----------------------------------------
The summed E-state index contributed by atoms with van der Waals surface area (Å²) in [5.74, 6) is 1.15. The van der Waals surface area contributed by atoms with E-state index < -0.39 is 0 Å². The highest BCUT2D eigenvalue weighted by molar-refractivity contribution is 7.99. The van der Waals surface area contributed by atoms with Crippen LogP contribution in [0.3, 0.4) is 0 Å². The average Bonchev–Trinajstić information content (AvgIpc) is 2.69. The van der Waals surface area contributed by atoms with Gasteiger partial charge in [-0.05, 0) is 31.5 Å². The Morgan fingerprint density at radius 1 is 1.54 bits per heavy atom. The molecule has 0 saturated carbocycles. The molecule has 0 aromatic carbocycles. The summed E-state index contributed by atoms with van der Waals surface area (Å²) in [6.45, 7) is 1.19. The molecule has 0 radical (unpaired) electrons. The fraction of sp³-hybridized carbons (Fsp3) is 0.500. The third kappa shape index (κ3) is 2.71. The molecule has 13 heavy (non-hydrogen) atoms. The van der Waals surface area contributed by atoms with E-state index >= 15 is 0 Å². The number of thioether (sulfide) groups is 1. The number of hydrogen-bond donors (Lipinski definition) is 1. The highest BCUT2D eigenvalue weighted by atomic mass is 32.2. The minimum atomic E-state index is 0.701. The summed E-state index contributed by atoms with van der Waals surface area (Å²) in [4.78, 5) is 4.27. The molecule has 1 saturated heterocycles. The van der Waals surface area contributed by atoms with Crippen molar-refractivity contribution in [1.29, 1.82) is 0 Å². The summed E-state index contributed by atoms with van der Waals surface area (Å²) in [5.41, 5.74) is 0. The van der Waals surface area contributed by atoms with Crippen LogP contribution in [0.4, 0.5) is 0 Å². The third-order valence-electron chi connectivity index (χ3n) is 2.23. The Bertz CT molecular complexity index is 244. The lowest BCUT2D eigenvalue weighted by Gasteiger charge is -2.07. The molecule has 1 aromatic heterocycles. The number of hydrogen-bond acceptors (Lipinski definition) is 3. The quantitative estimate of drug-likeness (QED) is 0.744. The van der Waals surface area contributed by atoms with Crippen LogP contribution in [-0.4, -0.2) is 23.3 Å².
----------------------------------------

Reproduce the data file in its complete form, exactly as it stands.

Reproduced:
The summed E-state index contributed by atoms with van der Waals surface area (Å²) in [5.74, 6) is 1.15. The van der Waals surface area contributed by atoms with E-state index < -0.39 is 0 Å². The highest BCUT2D eigenvalue weighted by molar-refractivity contribution is 7.99. The van der Waals surface area contributed by atoms with Crippen LogP contribution in [0.3, 0.4) is 0 Å². The average Bonchev–Trinajstić information content (AvgIpc) is 2.69. The van der Waals surface area contributed by atoms with Gasteiger partial charge in [-0.05, 0) is 31.5 Å². The Morgan fingerprint density at radius 1 is 1.54 bits per heavy atom. The molecule has 0 saturated carbocycles. The molecule has 0 aromatic carbocycles. The summed E-state index contributed by atoms with van der Waals surface area (Å²) in [6.45, 7) is 1.19. The molecule has 0 radical (unpaired) electrons. The fraction of sp³-hybridized carbons (Fsp3) is 0.500. The third kappa shape index (κ3) is 2.71. The molecule has 13 heavy (non-hydrogen) atoms. The van der Waals surface area contributed by atoms with E-state index >= 15 is 0 Å². The number of thioether (sulfide) groups is 1. The number of hydrogen-bond donors (Lipinski definition) is 1. The highest BCUT2D eigenvalue weighted by atomic mass is 32.2. The minimum atomic E-state index is 0.701. The summed E-state index contributed by atoms with van der Waals surface area (Å²) in [4.78, 5) is 4.27. The molecule has 1 saturated heterocycles. The van der Waals surface area contributed by atoms with Crippen molar-refractivity contribution in [1.29, 1.82) is 0 Å². The summed E-state index contributed by atoms with van der Waals surface area (Å²) in [5.41, 5.74) is 0. The van der Waals surface area contributed by atoms with Crippen LogP contribution in [0.4, 0.5) is 0 Å². The third-order valence-electron chi connectivity index (χ3n) is 2.23. The Bertz CT molecular complexity index is 244. The lowest BCUT2D eigenvalue weighted by Gasteiger charge is -2.07. The molecule has 1 aromatic heterocycles. The number of hydrogen-bond acceptors (Lipinski definition) is 3. The quantitative estimate of drug-likeness (QED) is 0.744. The van der Waals surface area contributed by atoms with Crippen LogP contribution in [-0.4, -0.2) is 23.3 Å².